The One Reason Your Cat Doesn't Eat You

By Bill Hall

Another television nature show was pointing out the obvious but fascinating fact that cats are a lot more tolerable small than large because the small ones don't try to eat us.

But let's be chillingly candid with ourselves in this matter. The only thing that keeps your cat from following its natural instincts and eating you like a chicken dinner is size. If a housecat were the same size as a lion, it would do what a lion would do: It would eat you without a twinge of remorse.

There really isn't that much difference between a lion and a housecat except size. So the same cat that now snuggles in your lap and purrs with apparent and sometimes genuine affection would, if 10 times larger, follow its irresistible instincts and view you more as lunch than as friend.

Granted, that's not fair. We are 10 times larger than our cats but we don't see them as dinner. Indeed, we serve them dinner. And there's no excuse for their ethical inadequacy in that regard except, of course, that cats, charming as they can be, aren't nearly as smart as some of the more gullible human beings think they are. They are dumb animals incapable of ethical judgments. And it is a deeply imbedded part of their survival instinct to be nice to larger critters and to regard smaller critters as tasty morsels.

We know that not only from the obvious tendencies of housecats but from the known conduct of large cats in the history of their relationship with our kind. The television nature show pointed out that lions once feasted pretty much at will on our ancestors, that there was once a time when humans lived in terror of the large kitties of the world.

It would still be no fun to roam around the tall grass of Africa among hungry lions without protection. And the time once was when the lion was literally the king of beasts, fearing nothing else on earth. The tables turned when the pointy stick was invented by our ancestors. When humans invented weapons, things changed. Not only did humans have some protection against cats but, if they wanted to gang up and press they point, they could kill and eat the cats. The dinner became the diner. And vice versa.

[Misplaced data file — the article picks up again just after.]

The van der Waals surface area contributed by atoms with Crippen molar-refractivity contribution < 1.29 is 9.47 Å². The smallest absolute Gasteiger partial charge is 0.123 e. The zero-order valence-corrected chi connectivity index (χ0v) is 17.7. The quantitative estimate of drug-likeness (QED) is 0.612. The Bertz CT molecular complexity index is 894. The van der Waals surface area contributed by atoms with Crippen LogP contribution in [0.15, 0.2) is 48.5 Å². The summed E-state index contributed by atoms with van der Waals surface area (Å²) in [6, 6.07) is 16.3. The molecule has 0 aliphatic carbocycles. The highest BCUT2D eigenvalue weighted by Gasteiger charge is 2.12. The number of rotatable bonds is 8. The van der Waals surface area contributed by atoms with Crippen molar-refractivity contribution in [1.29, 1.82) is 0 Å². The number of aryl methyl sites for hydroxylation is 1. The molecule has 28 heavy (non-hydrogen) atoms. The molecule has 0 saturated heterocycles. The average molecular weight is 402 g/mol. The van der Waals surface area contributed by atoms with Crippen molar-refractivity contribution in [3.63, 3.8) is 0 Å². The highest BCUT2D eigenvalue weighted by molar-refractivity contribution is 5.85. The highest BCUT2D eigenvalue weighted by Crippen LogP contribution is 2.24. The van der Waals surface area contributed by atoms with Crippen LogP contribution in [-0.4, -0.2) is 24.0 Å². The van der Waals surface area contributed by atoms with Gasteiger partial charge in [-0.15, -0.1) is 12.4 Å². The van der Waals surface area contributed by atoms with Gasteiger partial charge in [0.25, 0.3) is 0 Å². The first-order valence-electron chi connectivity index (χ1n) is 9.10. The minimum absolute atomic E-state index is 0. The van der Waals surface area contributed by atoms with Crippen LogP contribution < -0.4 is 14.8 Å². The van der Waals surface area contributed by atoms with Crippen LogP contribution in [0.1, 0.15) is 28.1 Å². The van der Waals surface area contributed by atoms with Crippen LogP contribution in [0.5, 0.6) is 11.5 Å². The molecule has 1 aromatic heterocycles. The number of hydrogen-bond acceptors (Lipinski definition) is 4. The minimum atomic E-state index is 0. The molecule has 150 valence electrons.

While the big cats today still present some considerable threat to humans in some circumstances, there is a general timidness toward us, armed or not, that I suspect might be attributable to some natural selection among the big cats. Simply stated, the cats that showed no fear of humans ended up on the end of pointy sticks, thereby removing their rudeness toward our kind from the gene pool. A few generations of that, and the only remaining big cats in most places are the ones with a yellow streak.

Similarly, the housecats who were most likely to survive and have kittens of their own were the ones who were most gifted at sucking up to humans, thereby securing a warm place to sleep and regular rations.

The big cats could always have had the same arrangement if they had been smart enough to grovel for food and feign affection. But they ignorantly tended to kill us rather than con us. Thus the large cats killed the golden goose rather than take advantage of the opportunity to maintain a regular supply of golden eggs -- or, in this case, a regular ration of cat food.

Nonetheless, things have worked out for the best. If the big cats had been more friendly and inclined to exploit friendship for food, we might have ended up with the same relationship as with the small cats. That would have meant much larger cat food bills, not to speak of the discomfort of trying to share a couch with a 600-pound lion. And of course, putting out the cat at night would have become a substantial chore.

Fortunately, we invented the sharp stick before a relationship so awkward had a chance to bloom. And there was probably never any hope that any cat could overcome its natural tendency to devour creatures smaller than itself. But that raises the intriguing question of what happens to housecats if mice and birds ever have the wit to discover sharp sticks.

Meanwhile, I share the couch with the cats at our house, but I snooze with one eye open. And I eat enough chips to keep my weight up to the point where it is clear to all concerned which of us is the larger.


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